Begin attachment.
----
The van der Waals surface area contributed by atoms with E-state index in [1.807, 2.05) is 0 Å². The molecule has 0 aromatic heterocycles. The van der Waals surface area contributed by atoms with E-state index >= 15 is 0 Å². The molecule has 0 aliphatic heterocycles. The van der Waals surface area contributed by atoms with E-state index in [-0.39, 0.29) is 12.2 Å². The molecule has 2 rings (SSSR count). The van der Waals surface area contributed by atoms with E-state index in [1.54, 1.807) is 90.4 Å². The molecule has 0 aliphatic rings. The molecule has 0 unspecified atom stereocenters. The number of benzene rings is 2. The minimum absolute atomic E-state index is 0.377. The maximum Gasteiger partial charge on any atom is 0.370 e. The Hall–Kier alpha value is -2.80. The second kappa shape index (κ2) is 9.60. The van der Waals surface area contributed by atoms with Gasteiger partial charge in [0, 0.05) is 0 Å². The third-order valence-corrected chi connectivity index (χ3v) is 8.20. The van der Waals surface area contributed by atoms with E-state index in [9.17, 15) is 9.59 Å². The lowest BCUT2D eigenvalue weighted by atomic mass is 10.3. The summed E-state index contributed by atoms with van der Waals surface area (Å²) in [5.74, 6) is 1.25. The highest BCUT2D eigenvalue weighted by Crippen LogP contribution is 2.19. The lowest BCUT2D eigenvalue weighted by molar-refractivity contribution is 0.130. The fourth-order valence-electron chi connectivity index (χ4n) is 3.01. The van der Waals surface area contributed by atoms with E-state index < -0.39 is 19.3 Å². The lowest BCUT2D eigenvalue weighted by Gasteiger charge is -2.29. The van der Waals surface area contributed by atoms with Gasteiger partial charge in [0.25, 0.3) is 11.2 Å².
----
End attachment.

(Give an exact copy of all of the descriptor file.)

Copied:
The van der Waals surface area contributed by atoms with E-state index in [1.807, 2.05) is 0 Å². The molecule has 0 aromatic heterocycles. The van der Waals surface area contributed by atoms with E-state index >= 15 is 0 Å². The molecule has 0 aliphatic heterocycles. The van der Waals surface area contributed by atoms with E-state index in [-0.39, 0.29) is 12.2 Å². The molecule has 2 rings (SSSR count). The van der Waals surface area contributed by atoms with E-state index in [1.54, 1.807) is 90.4 Å². The molecule has 0 aliphatic rings. The molecule has 0 unspecified atom stereocenters. The number of benzene rings is 2. The minimum absolute atomic E-state index is 0.377. The maximum Gasteiger partial charge on any atom is 0.370 e. The Hall–Kier alpha value is -2.80. The second kappa shape index (κ2) is 9.60. The van der Waals surface area contributed by atoms with Gasteiger partial charge in [0, 0.05) is 0 Å². The third-order valence-corrected chi connectivity index (χ3v) is 8.20. The van der Waals surface area contributed by atoms with E-state index in [9.17, 15) is 9.59 Å². The lowest BCUT2D eigenvalue weighted by atomic mass is 10.3. The summed E-state index contributed by atoms with van der Waals surface area (Å²) in [5.74, 6) is 1.25. The highest BCUT2D eigenvalue weighted by Crippen LogP contribution is 2.19. The lowest BCUT2D eigenvalue weighted by molar-refractivity contribution is 0.130. The fourth-order valence-electron chi connectivity index (χ4n) is 3.01. The van der Waals surface area contributed by atoms with E-state index < -0.39 is 19.3 Å². The lowest BCUT2D eigenvalue weighted by Gasteiger charge is -2.29. The van der Waals surface area contributed by atoms with Gasteiger partial charge in [0.25, 0.3) is 11.2 Å².